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ERIC Number: EJ1024285
Record Type: Journal
Publication Date: 2013
Pages: 3
Abstractor: ERIC
Reference Count: N/A
ISBN: N/A
ISSN: ISSN-0037-7724
Understanding World Economic History
Whaples, Robert
Social Education, v77 n2 p57-59 Mar-Apr 2013
One joy of studying history is discovering people living meaningful lives and behaving in unusual ways that are startling to the modern reader--young or old. Why did pre-modern people living hundreds or even thousands of years ago do things so differently than we do? Robert Whaples states that Economic historians conclude that the key difference between us and them is that we collectively know a lot more than they did. Mankind's knowledge base has expanded dramatically over time (especially since the advent of the scientific revolution); these improvements in technology are our key advantage. The blessings of advancing technology and supportive institutions (such as secure property rights and competitive markets) have allowed the standards of living of modern populations to reach heights unimaginable to our distant ancestors. Whaples continues with a comparison of pre-modern and modern trade advantages and differences, and the effect that the Malthusian trap plays in economic history.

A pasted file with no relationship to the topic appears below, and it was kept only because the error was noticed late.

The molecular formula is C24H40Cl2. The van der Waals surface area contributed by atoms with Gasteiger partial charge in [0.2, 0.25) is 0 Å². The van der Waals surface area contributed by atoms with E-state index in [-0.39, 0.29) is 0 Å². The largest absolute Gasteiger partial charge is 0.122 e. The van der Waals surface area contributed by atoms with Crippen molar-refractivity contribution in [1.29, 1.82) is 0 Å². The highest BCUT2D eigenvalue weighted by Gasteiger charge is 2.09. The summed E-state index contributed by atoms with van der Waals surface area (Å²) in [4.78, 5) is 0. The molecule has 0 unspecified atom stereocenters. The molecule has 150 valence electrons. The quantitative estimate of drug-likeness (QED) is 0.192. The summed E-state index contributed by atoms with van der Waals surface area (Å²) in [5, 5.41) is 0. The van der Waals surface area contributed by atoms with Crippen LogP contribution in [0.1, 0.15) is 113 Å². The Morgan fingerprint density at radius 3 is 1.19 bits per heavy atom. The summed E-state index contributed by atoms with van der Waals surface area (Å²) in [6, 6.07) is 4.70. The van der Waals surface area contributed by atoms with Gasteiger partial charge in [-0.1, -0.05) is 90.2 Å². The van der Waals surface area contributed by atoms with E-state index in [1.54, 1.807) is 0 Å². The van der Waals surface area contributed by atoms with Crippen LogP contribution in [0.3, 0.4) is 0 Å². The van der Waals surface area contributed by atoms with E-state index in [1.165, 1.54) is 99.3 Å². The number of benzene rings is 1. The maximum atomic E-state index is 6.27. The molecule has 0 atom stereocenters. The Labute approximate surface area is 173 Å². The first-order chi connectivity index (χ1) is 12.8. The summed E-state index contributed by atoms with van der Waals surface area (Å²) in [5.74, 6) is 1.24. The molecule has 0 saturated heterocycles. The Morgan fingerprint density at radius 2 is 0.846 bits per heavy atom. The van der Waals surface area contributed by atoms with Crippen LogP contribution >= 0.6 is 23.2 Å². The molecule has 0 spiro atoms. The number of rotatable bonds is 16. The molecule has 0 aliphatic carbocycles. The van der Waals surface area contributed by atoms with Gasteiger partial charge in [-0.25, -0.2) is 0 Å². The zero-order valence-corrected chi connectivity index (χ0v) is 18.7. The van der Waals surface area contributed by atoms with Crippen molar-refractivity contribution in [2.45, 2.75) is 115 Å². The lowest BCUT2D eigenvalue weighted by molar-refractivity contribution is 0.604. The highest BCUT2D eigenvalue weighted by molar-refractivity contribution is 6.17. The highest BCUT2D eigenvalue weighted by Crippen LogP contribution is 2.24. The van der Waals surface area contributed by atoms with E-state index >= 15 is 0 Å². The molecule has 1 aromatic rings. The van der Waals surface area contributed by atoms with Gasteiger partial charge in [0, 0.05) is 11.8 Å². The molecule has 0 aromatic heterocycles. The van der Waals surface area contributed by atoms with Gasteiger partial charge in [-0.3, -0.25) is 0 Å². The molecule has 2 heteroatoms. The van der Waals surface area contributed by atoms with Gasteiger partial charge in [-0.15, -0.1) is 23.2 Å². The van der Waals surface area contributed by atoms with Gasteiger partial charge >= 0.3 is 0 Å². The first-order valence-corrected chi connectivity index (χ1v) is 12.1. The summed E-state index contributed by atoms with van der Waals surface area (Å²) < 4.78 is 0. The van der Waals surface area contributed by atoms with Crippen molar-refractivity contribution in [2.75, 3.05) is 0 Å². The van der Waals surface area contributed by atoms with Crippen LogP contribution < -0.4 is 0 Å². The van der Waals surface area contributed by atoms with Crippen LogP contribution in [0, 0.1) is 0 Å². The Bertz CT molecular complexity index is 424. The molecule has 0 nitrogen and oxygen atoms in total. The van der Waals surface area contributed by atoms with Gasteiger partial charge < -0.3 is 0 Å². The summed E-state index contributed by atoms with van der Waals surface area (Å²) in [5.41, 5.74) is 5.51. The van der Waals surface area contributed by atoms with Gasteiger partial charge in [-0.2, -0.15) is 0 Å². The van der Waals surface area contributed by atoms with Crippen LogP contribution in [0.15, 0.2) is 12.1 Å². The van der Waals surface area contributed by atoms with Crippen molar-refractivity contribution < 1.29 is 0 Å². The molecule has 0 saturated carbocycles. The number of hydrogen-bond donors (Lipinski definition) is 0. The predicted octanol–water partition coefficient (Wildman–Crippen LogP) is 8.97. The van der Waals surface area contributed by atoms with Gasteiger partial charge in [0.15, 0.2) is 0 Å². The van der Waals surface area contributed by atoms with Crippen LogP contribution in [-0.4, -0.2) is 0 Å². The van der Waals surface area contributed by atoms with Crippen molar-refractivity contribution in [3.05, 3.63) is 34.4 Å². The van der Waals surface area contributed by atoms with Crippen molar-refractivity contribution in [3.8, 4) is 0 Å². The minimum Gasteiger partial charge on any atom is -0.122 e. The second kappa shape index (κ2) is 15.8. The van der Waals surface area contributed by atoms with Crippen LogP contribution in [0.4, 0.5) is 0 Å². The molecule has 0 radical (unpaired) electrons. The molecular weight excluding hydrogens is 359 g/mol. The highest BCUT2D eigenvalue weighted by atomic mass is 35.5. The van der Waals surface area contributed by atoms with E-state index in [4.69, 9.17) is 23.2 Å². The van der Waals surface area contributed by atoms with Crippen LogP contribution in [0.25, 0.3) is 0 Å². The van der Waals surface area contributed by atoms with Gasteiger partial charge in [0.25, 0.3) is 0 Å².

National Council for the Social Studies. 8555 Sixteenth Street #500, Silver Spring, MD 20910. Tel: 800-683-0812; Tel: 301-588-1800; Fax: 301-588-2049; e-mail: membership@ncss.org; Web site: http://www.socialstudies.org
Publication Type: Journal Articles; Reports - Evaluative
Education Level: N/A
Audience: N/A
Language: English
Sponsor: N/A
Authoring Institution: N/A